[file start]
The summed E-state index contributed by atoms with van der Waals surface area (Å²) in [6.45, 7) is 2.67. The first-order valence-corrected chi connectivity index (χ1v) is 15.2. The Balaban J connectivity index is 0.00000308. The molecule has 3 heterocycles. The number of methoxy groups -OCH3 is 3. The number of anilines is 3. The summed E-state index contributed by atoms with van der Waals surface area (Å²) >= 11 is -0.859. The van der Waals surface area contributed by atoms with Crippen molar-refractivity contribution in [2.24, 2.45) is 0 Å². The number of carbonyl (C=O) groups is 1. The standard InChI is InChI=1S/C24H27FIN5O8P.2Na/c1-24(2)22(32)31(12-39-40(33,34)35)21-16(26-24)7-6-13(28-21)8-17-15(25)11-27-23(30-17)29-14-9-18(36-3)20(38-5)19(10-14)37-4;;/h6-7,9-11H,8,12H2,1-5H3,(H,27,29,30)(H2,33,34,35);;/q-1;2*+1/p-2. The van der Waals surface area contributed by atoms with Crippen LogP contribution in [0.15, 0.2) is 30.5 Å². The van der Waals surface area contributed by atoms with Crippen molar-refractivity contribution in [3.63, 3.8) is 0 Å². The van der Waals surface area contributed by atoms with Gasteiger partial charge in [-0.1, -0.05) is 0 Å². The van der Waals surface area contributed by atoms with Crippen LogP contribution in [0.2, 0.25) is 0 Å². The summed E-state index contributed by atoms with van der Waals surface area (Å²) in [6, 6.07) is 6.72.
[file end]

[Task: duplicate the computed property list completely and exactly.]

The summed E-state index contributed by atoms with van der Waals surface area (Å²) in [6.45, 7) is 2.67. The first-order valence-corrected chi connectivity index (χ1v) is 15.2. The Balaban J connectivity index is 0.00000308. The molecule has 3 heterocycles. The number of methoxy groups -OCH3 is 3. The number of anilines is 3. The summed E-state index contributed by atoms with van der Waals surface area (Å²) >= 11 is -0.859. The van der Waals surface area contributed by atoms with Crippen molar-refractivity contribution in [2.24, 2.45) is 0 Å². The number of carbonyl (C=O) groups is 1. The standard InChI is InChI=1S/C24H27FIN5O8P.2Na/c1-24(2)22(32)31(12-39-40(33,34)35)21-16(26-24)7-6-13(28-21)8-17-15(25)11-27-23(30-17)29-14-9-18(36-3)20(38-5)19(10-14)37-4;;/h6-7,9-11H,8,12H2,1-5H3,(H,27,29,30)(H2,33,34,35);;/q-1;2*+1/p-2. The van der Waals surface area contributed by atoms with Crippen LogP contribution in [0.15, 0.2) is 30.5 Å². The van der Waals surface area contributed by atoms with Crippen molar-refractivity contribution in [3.63, 3.8) is 0 Å². The van der Waals surface area contributed by atoms with Gasteiger partial charge in [-0.1, -0.05) is 0 Å². The van der Waals surface area contributed by atoms with Crippen LogP contribution in [0.2, 0.25) is 0 Å². The summed E-state index contributed by atoms with van der Waals surface area (Å²) in [6, 6.07) is 6.72.